My mother was a cartophile. A lover of maps and atlases. She had a keen curiosity about faraway places and would explore the world from the birds-eye view of a map resting on her lap, her right index finger tracing mountain ranges, roads and rivers like a braille reader. On family road trips of my childhood, this tiny woman navigated with maps unfolded to the wingspan of a frigate, feeding my father coffee from a thermos cup to keep him alert.
“Just keep the car on the road, Bob,” she would say. “I’ll get us where we need to go.” The car did leave the road on a few occasions, but we never got lost.
I often get lost. My mother’s directional DNA won’t be found on my genome map. For me, north is south. East is west. My left hand is my right hand. I feel this to my core. I get lost in hotel hallways, hospitals, hiking trails — places clearly marked for the infrequent visitor. “Just go back the way you came” doesn’t work with me. I have been lost on five of the seven continents. But, truth be told, getting lost has found me in some of my most unforgettable moments.
I spent time as a volunteer nurse in Freetown, Sierra Leone in the fall of 1990, two years before that country’s devastating civil war. Clinic days continued until sundown, always with a long snaking line of people still waiting to be seen. Most tribal clans had traveled great distances and camped overnight on the hospital grounds, hoping to be examined and treated the following day.
I slept in living quarters above the hospital. At night, the hollow clunk of metal pots and the steamy sizzle of extinguished cooking fires drifted up through the open window of my room. The monotone of Mende conversations lulled me. Sometimes the night sounds would suddenly drop away, and from some distant place a baby’s fierce wail filled the emptiness. We all stopped to listen. And after a time of silent acknowledgment, the sounds of conversations and cooking pots would start up again.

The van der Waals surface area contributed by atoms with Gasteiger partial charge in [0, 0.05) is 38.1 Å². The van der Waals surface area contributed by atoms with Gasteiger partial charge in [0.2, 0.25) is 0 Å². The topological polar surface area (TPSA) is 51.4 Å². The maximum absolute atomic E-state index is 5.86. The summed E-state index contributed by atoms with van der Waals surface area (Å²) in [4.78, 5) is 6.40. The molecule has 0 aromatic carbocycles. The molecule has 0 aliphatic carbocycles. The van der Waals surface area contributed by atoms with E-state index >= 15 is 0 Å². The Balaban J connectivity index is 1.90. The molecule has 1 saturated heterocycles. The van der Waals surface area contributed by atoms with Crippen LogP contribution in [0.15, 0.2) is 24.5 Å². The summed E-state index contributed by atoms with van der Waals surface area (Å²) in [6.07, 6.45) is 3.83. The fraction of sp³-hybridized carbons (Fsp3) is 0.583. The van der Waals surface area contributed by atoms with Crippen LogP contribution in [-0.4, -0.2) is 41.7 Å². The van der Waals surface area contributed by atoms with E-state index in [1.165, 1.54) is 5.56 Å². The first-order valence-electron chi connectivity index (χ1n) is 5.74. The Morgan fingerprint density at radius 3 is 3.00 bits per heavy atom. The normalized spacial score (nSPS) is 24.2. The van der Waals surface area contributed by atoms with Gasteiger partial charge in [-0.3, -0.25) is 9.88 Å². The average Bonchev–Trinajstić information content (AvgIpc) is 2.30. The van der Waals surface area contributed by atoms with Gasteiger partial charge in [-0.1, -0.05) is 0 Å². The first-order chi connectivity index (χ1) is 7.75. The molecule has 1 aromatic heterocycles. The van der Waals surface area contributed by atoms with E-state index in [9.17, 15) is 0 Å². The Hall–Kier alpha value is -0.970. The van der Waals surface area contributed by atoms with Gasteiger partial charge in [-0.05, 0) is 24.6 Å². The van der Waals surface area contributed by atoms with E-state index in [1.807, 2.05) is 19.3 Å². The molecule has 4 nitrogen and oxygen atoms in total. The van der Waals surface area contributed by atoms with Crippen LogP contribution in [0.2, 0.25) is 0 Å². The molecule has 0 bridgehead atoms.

Late one afternoon, I left the hospital compound to explore Freetowne, a city of ruinous beauty. By dusk I realized I was lost somewhere in the middle of the city center. Tall buildings obstructed my known landmarks, particularly the Moorish-style minaret that stood across the street from the hospital.
Feeling a bit panicked, I stepped into the path of a young woman walking quickly towards me; one hand holding a basket of cloth on her head, the other hand hiking up her long skirt to allow for her brisk pace. I said, “Kissy Road Hospital?”
Without looking at me, she dropped her skirt and grabbed me by the wrist like an exasperated parent, pulling me behind her through the dark streets of Freetowne. She did not let go of my wrist when we reached the hospital compound, but took me to a small square cement structure behind the hospital. This bare room was lit by a single kerosene lantern. The floor was covered with straw, and three old Mende women sat huddled on the floor in one corner. I was released to the opposite corner with a gesture that said, “Sit.”
No one in the room acknowledged my presence. I knew I was in a place not meant for me. On a sagging cot in the middle of the room, a laboring young woman rocked side to side, making the rhythmic, crescendoing sounds of labor. The three old women sang to her as my parent-guide bathed her with wet cloths from her basket. This continued through the early hours of the morning until my navigator knelt on the straw floor to help the thoroughly exhausted young mother birth her child.
Forced out, wet and shivering, the baby released a piercing cry into this dark, unknown place, a visceral response to having lost all her known landmarks. Suddenly the world outside grew quiet, as if to say in the language of silence, “You are here. You are no longer lost.”
We can all stray away from our landmarks and choose to get lost. By getting lost, we may find extraordinary places. Some of these extraordinary places can be remarkably close to home. The road less traveled is a safe bet, and a good place to start.
Credit: Bradenton Herald